How do some people have the ability to stay calm and deliver results in stressful situations? Why do some people “freeze” under pressure? The other day when I was driving to work I heard an interview with hall of fame baseball manager Tony LaRussa. He was asked whether or not some baseball players are born with the ability to perform under pressure.
“Absolutely not. Performing under pressure is a skill that can be learned by anybody.”
The interviewer was a little surprised at the answer and asked him what he meant. LaRussa went on to explain that his organization used a 3-step method to actually teach players how to achieve great results in pressure situations. The steps are: Preparation, Repetition, and Process.
A nice way to recognize the hard work of your employees is giving them custom uniforms, in this way they feel part of the organization and engage with your company.
#1 – Preparation. From time to time I have been asked to give a speech and for whatever reason I didn’t have the time to prepare the way I’d like to. Those are the most stressful speeches! One of my favorite verses of scripture says, “If ye are prepared, ye shall not fear.” I believe that to be very true. Most of our fear about a decision or situation comes from our mind imagining all the ways we could fail. Most of those would never come to pass, but we still fear the unknown. If we take the time to study and learn as much about a situation as possible, a lot of the fears will start to disappear. Remember, FEAR can be an acronym for “False Evidence Appearing Real”. When you have a difficult situation coming up; a meeting, a speech, a major life-decision, etc., study and prepare as much as you can before hand and you will feel much more confident when it comes time to perform. Remember, “Proper Prior Planning Prevents Poor Performance .”
#2 – Repetition. One of the great myths about “overnight success” is that it happens overnight. Every successful man or woman in the world had already put in countless hours building their product or skill before they got their big break. They had failed time and time again before the right situation came along and they became “instantly” successful. The more we repeat an action, the more it becomes engrained in our brain. If I want to deliver the perfect speech, I need to practice it many times in the mirror or in front of someone beforehand. That way when I’m on stage with the lights in my eyes and the crowd stretched out in front of me, I can deliver the speech effectively. My brain can go into a partial “autopilot” mode because it remembers how I practiced the speech repeatedly in the mirror.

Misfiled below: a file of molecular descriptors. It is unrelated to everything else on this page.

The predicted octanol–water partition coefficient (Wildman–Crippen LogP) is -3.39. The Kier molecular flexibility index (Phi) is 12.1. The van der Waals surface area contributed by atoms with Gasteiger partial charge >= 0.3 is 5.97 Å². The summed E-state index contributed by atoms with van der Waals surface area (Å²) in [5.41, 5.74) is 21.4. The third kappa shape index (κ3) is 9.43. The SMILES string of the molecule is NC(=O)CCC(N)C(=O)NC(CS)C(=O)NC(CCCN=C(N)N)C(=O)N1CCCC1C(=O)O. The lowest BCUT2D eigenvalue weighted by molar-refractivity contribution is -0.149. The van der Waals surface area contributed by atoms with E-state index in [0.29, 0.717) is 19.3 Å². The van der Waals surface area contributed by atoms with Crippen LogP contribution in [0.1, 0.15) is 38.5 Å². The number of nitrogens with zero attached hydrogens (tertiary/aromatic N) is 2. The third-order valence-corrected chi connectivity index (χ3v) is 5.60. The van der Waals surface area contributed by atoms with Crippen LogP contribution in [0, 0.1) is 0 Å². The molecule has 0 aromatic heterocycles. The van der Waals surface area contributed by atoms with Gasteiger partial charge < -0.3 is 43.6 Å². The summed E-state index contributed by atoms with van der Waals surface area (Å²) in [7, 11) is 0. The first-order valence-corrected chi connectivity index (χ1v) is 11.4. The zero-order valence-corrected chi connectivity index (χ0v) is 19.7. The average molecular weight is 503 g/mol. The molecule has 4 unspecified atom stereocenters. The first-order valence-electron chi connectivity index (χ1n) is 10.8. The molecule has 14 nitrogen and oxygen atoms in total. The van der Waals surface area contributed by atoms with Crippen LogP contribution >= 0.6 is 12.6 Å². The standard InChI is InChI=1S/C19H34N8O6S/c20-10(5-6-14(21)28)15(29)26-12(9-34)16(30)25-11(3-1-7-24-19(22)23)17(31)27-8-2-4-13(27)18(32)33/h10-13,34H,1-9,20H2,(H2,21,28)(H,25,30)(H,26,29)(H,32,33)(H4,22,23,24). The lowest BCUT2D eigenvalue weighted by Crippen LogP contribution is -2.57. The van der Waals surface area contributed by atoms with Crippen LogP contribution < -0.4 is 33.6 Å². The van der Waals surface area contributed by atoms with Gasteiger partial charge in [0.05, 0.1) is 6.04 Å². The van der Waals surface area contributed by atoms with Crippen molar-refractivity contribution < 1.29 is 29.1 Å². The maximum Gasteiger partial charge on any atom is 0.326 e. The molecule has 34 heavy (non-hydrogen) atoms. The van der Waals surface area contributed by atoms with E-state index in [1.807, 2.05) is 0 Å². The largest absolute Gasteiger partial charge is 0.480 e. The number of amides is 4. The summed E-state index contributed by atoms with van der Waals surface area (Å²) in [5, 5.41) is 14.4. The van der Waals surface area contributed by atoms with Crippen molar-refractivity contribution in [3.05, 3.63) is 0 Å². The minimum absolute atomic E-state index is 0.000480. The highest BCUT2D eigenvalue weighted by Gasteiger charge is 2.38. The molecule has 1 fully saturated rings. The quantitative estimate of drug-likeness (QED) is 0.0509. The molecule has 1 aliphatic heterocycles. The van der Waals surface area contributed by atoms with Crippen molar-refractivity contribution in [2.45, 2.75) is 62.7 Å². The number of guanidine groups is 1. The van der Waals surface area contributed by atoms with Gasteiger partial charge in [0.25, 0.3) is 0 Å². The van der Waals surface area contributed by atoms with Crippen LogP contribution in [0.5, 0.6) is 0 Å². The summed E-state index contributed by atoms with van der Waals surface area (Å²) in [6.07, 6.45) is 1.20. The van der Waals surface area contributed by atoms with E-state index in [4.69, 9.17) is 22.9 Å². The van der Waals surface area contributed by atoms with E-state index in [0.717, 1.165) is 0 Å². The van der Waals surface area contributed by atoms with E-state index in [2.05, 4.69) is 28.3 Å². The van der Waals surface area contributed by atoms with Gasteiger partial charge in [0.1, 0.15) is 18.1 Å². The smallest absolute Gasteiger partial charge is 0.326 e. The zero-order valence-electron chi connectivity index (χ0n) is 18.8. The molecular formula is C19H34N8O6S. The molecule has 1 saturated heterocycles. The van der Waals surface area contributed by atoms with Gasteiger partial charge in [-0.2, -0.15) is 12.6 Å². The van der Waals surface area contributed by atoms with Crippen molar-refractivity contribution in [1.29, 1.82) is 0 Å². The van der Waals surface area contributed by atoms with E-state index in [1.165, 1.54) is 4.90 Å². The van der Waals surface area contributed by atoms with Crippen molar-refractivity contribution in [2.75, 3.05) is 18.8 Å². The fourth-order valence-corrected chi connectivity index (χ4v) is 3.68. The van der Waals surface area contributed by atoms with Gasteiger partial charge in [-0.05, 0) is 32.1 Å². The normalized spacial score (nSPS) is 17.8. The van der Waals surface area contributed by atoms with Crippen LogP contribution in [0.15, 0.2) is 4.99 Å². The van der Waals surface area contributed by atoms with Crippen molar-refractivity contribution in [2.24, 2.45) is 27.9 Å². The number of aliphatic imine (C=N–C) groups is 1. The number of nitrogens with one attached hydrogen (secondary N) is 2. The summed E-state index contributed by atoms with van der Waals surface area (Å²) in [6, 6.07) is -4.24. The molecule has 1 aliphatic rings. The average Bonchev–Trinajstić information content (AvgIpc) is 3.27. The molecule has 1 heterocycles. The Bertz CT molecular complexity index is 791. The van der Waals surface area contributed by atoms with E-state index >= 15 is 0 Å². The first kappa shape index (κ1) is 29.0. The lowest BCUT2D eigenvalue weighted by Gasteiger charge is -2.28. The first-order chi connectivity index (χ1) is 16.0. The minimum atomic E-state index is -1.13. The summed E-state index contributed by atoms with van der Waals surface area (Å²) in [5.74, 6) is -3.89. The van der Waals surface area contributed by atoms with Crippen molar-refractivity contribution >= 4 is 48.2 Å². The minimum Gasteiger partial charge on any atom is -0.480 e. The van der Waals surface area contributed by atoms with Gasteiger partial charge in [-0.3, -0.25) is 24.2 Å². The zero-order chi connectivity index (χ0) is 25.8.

#3 – Process. The greatest and most successful companies in the world have spent years developing the right process for obtaining results. I always think of Amazon.com and their wonderful customer service. That level of customer service doesn’t just come from hiring really nice people, it is a system that is taught, practiced, and it often works when the background checks are in order. I believe that the most successful individuals you know have come up with their own process for personal development. They look for ways to learn and grow and then incorporate them into their daily routine. They repeat these new skills over and over until it becomes a part of who they are. That way, when the time comes to deliver in a tough situation, they don’t have to pretend to be someone they are not. They can just be themselves, the person they have created who has developed a habit of coming though big when everything is on the line.
The ability to deliver great results in the face of difficult situations is an amazing talent. But it is not always something that a person is born with. It can be developed over time by anyone who wants to put forth the effort. It may come easier for some but it can be learned by all. Whether your tough situation is making a game-winning shot, doing well in a piano recital, or talking with your child about drugs, you can be successful. By preparing yourself thoroughly, repeating what you will say or do before the actual moment arrives, and by developing a process to handle future situations, you too can be one of those people who always seems to know how to handle the pressure of a big decision or situation. If you follow these steps you can have faith in your ability to perform.
Preparation. Repetition. Process
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